Life on Earth depends on the presence of greenhouse gases in the atmosphere to insulate our planet’s surface against the chill of space; without them the Earth’s average climate would be about 33 °C cooler.
The atmosphere is largely transparent to the Sun’s energy, most of which arrives in the form of light. At the Earth’s surface, this energy is partly reflected back out to space, and partly absorbed and re-radiated as heat. The greenhouse gases in the atmosphere can bothmuch of the outgoing heat energy.
The atmospheric concentrations of some greenhouse gases are being affected directly by human activities namely carbon dioxide (CO2), methane (CH4), nitrous oxide (N2O), ozone (O3), and synthetic gases, such as chlorofluorocarbons (CFCs) and hydrofluorocarbons (HFCs). Water vapour is also a major greenhouse gas, but its concentration in the atmosphere is not influenced directly by human activities.
Change in greenhouse gas concentrations since 1975 SOURCE: State of the Climate 2014 (Bureau of Meteorology and CSIRO)
Since the industrial revolution around 1750, human activities have added significant quantities of greenhouse gases into the atmosphere. CO2 levels are rising mainly because of the burning of fossil fuels and deforestation. The global mean CO2 level in 2013 was 395 parts per million. This concentration represents a 43 per cent increase from pre-industrial levels; it is likely to be at the highest concentration in at least 2 million years.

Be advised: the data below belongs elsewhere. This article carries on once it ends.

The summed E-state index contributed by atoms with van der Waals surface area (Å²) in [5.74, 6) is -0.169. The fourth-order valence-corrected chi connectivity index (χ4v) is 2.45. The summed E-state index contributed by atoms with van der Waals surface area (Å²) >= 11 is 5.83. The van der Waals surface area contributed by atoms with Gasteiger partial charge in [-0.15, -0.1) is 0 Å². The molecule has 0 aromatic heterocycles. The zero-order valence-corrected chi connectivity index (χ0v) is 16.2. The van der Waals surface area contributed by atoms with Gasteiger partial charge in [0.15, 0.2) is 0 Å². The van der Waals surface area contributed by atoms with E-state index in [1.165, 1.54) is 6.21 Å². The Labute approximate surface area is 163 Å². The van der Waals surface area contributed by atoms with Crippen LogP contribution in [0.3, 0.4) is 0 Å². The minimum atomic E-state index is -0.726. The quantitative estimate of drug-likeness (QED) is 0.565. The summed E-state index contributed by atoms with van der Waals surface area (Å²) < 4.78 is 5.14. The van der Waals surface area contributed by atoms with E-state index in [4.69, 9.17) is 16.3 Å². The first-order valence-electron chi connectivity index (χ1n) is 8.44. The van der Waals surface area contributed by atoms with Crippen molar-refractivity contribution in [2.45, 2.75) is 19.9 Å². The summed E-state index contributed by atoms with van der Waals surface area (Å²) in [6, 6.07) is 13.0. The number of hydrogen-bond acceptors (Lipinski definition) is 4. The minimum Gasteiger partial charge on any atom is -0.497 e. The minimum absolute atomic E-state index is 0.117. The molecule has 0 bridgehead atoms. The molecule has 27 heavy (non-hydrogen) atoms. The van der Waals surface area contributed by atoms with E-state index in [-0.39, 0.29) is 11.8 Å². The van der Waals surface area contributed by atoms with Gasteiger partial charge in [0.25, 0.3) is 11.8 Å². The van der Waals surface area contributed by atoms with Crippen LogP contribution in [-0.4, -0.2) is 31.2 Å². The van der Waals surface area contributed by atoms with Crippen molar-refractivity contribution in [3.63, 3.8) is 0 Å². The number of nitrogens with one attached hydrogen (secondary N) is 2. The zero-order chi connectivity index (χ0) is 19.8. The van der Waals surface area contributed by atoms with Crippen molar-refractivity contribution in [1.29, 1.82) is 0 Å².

Methane and nitrous oxide concentrations, mostly from agriculture, have increased by 150% and 20% respectively since 1750.
The additional greenhouse gases are contributing to global warming and to associated climatic changes.
The global average concentration of water vapour quickly rises in response to an increase in global temperature, due to the increased water-holding capacity of a warmer atmosphere. Because water vapour is a greenhouse gas, the original warming is amplified. This amplification is known as a positive feedback.
Half of the CO2 released to the atmosphere is absorbed by natural CO2 sinks, on the land and in the ocean, helping to mitigate emissions from human activities. One consequence of the additional CO2 in the oceans is a 26% increase in acidification since 1750.